Biographical Sketch of Oliver H. Perry
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Judge Perry’s ancestors first settled in Massachusetts, his grandfather, Daniel Perry, having removed when a young man from Rehoboth, in that state, to Woodstock, where he became the owner of a valuable farm and the breeder of choice stock, which he shipped to the West Indies.
He married Judith Hunt, of Rehoboth, whose children were John, Otis, Daniel, Judith, Sally and Nancy. Otis, of this number, was a native of West Woodstock, where, with the exception of a brief period in Greenfield, he engaged in the varied pursuits of miller and farmer. He married Polly, daughter of Chester Carpenter, of the same town. Two of their children died in youth. A daughter, Mary W., first married to Chester A. Paine and now the wife of Waldo Phillips, and a son, Oliver H., are the survivors. The latter was born July 7th, 1821, in Greenfield, Mass., and removed at the age of two years, with his parents, to Woodstock. The district school and an academy at Wilbraham, Mass., afforded the opportunity for a common English education, after which he began work on the farm, and with the exception of two years spent as clerk, continued thus occupied until 1854. His father, in 1844, on retiring from active labor, gave him a deed of the homestead farm, in consideration of the filial care bestowed upon his parents in their declining years. In 1854 Judge Perry sold the property and removed to New York city, where he embarked in the flour and feed business, and was for eleven years a member of the firm of Phillips & Perry. In 1865, having purchased his present home, he settled again in Woodstock, where he has since been largely identified with local affairs.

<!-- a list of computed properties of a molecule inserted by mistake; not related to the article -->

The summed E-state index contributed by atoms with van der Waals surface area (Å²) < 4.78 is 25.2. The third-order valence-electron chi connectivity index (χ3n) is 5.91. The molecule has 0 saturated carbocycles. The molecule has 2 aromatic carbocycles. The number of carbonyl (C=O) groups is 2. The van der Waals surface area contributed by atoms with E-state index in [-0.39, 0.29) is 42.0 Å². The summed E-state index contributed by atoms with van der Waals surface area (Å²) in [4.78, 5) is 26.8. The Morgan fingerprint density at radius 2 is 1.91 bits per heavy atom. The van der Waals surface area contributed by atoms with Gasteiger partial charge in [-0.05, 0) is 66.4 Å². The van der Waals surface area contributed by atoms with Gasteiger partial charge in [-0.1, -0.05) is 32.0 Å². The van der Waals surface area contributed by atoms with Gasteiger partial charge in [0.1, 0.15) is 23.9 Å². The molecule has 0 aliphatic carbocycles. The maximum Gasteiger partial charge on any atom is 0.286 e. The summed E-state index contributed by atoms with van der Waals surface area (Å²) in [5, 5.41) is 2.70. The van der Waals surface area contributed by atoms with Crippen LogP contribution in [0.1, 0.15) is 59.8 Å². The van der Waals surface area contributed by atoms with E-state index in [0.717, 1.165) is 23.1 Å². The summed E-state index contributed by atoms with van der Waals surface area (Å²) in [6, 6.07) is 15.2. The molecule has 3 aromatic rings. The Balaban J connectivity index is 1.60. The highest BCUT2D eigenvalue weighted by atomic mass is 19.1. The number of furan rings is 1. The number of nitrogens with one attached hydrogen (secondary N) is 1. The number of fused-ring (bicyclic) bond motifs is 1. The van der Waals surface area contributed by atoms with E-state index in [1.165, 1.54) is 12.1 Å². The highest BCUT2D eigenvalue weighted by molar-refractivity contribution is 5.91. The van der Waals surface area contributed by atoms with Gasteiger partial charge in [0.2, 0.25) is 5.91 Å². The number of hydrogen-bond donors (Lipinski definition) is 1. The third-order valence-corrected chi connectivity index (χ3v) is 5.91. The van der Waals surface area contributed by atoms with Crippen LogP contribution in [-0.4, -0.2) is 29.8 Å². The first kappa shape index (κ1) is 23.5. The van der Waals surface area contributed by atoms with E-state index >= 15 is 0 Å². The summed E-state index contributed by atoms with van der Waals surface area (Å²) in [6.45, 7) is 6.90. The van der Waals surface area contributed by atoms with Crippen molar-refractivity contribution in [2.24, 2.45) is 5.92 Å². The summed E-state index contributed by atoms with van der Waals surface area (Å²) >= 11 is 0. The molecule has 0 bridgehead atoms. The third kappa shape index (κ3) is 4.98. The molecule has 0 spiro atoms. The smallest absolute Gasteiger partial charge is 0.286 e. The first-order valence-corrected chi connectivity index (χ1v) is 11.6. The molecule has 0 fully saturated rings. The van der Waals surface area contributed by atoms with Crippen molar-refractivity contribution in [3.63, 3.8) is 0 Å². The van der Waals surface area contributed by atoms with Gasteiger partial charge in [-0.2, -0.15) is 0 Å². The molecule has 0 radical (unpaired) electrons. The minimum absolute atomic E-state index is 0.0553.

Judge Perry in early days was an avowed abolitionist, and has always voted either the whig or republican ticket. He was at the beginning of his political career elected a justice of the peace, and in 1854 represented his town in the Connecticut house of representatives. He again served as justice, and in 1880 was made judge of probate for the district of Woodstock, which office he now fills. He is a director of the Putnam Savings Bank, treasurer of the Woodstock Creamery Corporation, and was one of the committee to purchase land and erect the buildings of the Woodstock Agricultural Association, of which he was for two years president and treasurer. His ability and judgment make his services invaluable in the settlement of estates and in kindred offices of trust. His religious belief is that of the Second Adventist church, with which he worships. Judge Perry was married September 24th, 1844, to Miss Mary Ann, daughter of Deacon Laban Underwood, of West Woodstock.